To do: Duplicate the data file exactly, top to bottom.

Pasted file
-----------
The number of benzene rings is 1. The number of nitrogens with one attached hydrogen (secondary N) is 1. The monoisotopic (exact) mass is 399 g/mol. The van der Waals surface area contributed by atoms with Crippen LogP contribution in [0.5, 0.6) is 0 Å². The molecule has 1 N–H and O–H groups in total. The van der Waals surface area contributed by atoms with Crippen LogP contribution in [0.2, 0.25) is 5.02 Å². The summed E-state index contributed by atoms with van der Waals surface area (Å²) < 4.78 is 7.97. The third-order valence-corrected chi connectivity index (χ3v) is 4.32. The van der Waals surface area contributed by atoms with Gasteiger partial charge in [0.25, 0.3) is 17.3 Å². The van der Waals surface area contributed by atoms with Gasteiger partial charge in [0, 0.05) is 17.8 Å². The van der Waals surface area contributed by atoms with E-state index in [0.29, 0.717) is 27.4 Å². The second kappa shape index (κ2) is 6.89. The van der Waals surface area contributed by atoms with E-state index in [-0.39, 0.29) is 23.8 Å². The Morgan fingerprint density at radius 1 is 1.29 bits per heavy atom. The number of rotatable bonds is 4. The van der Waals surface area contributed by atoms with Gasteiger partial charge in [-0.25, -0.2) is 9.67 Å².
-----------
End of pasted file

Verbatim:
The number of benzene rings is 1. The number of nitrogens with one attached hydrogen (secondary N) is 1. The monoisotopic (exact) mass is 399 g/mol. The van der Waals surface area contributed by atoms with Crippen LogP contribution in [0.5, 0.6) is 0 Å². The molecule has 1 N–H and O–H groups in total. The van der Waals surface area contributed by atoms with Crippen LogP contribution in [0.2, 0.25) is 5.02 Å². The summed E-state index contributed by atoms with van der Waals surface area (Å²) < 4.78 is 7.97. The third-order valence-corrected chi connectivity index (χ3v) is 4.32. The van der Waals surface area contributed by atoms with Gasteiger partial charge in [0.25, 0.3) is 17.3 Å². The van der Waals surface area contributed by atoms with Gasteiger partial charge in [0, 0.05) is 17.8 Å². The van der Waals surface area contributed by atoms with E-state index in [0.29, 0.717) is 27.4 Å². The second kappa shape index (κ2) is 6.89. The van der Waals surface area contributed by atoms with E-state index in [-0.39, 0.29) is 23.8 Å². The Morgan fingerprint density at radius 1 is 1.29 bits per heavy atom. The number of rotatable bonds is 4. The van der Waals surface area contributed by atoms with Gasteiger partial charge in [-0.25, -0.2) is 9.67 Å².